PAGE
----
Godiva, Lady gōdī´və [key], fl. c.1040–80, wife of Leofric, earl of Mercia; famous for her legendary ride through the city of Coventry. She was a benefactor of several monasteries, especially that at Coventry, which she and her husband founded (1043). The legend about her, which first appears in the chronicle of Roger of Wendover, states that her husband agreed to remit the heavy taxation on the people of Coventry if she would ride naked through the town on a white horse. The story of Peeping Tom, the only person who looked through the closed shutters, did not enter the legend until the 17th cent. Michael Drayton (1613), Tennyson (1842), and others made Lady Godiva the subject of poems. A bronze statue of her by Sir William Reid Dick was erected in Coventry in 1949.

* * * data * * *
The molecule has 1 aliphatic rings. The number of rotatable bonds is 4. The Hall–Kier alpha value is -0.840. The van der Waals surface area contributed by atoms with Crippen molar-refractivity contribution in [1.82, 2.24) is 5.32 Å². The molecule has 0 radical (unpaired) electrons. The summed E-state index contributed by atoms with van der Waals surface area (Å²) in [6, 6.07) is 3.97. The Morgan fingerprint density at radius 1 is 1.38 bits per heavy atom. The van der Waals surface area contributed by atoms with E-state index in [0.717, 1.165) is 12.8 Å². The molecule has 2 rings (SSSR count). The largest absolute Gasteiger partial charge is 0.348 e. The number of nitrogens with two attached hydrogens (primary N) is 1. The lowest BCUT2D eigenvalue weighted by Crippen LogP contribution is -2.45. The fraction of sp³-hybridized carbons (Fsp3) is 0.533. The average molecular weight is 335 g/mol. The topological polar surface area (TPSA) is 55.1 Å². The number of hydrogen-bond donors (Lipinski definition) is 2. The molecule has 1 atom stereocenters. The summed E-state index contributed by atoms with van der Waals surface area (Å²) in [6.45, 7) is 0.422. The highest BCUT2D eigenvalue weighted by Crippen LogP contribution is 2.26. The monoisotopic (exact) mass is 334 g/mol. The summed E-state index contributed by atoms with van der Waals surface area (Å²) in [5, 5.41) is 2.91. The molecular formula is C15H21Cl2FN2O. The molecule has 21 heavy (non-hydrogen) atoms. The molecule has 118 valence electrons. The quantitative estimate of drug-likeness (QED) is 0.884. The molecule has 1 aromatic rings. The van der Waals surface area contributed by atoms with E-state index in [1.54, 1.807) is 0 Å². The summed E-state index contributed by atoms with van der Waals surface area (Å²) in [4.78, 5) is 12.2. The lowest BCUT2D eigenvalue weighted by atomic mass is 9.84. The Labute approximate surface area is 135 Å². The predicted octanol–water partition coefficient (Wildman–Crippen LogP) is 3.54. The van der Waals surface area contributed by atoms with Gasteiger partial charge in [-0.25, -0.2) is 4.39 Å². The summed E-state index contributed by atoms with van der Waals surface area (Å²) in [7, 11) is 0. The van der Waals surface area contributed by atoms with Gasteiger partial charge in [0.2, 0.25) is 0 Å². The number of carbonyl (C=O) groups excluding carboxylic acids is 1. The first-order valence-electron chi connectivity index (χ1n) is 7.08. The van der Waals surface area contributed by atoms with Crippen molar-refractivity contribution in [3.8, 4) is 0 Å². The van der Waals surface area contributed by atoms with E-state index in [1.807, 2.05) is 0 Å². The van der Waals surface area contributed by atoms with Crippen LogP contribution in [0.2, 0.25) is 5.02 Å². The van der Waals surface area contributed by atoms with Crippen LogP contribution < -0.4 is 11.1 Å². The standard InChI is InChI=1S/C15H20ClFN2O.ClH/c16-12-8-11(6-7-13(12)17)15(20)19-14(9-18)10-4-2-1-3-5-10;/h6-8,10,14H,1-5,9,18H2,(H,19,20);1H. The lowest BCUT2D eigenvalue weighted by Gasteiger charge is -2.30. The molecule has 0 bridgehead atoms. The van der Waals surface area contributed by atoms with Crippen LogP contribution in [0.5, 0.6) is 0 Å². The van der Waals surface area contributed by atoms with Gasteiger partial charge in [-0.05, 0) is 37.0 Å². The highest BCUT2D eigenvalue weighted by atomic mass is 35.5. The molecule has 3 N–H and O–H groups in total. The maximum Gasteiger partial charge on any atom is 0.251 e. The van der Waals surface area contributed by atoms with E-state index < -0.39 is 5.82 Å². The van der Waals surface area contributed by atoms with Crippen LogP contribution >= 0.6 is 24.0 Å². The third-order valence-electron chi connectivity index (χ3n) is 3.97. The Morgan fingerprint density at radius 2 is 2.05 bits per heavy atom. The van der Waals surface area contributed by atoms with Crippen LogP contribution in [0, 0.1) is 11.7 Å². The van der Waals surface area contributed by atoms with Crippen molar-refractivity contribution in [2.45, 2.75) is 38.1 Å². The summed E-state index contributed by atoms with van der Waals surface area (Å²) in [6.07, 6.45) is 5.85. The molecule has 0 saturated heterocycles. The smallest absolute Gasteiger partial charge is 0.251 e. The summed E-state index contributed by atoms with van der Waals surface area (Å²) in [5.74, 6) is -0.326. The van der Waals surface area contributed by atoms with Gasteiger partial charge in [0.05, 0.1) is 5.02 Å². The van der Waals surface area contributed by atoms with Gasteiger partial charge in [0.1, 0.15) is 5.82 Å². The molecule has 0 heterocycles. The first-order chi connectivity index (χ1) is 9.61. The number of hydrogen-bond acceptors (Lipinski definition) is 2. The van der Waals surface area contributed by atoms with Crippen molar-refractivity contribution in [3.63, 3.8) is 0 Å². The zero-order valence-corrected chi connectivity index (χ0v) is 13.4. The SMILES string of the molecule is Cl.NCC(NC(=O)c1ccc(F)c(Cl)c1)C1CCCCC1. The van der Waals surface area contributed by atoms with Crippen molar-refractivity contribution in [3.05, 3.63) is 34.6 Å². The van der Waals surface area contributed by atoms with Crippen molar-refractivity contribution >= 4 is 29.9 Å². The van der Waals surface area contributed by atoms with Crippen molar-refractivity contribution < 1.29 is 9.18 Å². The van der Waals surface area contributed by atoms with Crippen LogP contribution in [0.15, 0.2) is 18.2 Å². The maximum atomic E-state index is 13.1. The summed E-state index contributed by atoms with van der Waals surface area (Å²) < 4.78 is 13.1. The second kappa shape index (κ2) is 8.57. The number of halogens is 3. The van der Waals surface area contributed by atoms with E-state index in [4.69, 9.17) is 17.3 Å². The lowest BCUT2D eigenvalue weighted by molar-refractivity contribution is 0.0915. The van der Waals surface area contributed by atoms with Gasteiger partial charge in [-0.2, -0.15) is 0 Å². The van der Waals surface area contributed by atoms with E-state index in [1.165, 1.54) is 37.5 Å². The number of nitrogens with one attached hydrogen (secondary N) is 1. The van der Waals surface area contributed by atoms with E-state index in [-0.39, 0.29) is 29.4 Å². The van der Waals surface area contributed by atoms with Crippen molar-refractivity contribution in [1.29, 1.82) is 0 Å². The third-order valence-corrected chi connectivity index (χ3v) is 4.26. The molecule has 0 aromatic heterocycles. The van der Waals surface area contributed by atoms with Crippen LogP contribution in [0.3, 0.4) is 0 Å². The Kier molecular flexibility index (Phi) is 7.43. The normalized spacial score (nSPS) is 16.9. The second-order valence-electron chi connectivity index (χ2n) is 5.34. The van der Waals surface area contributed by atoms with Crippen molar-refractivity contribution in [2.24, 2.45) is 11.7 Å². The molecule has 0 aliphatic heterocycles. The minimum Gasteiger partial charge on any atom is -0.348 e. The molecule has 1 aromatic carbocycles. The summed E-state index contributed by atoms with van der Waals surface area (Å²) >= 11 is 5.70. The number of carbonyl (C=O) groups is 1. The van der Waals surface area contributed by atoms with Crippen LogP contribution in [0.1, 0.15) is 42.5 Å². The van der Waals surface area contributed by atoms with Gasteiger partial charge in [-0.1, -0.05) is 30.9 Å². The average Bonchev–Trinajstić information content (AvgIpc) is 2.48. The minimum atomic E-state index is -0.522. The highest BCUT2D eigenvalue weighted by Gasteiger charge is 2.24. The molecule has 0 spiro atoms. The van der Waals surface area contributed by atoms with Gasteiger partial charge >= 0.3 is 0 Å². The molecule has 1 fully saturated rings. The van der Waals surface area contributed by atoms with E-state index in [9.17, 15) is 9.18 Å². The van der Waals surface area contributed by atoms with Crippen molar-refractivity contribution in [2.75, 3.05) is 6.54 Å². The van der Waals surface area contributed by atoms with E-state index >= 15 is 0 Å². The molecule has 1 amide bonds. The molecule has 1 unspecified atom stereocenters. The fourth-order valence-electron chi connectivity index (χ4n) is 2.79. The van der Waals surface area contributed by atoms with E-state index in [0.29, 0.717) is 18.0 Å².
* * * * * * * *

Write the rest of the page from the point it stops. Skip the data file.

The Columbia Electronic Encyclopedia, 6th ed. Copyright © 2012, Columbia University Press. All rights reserved.
See more Encyclopedia articles on: British and Irish History: Biographies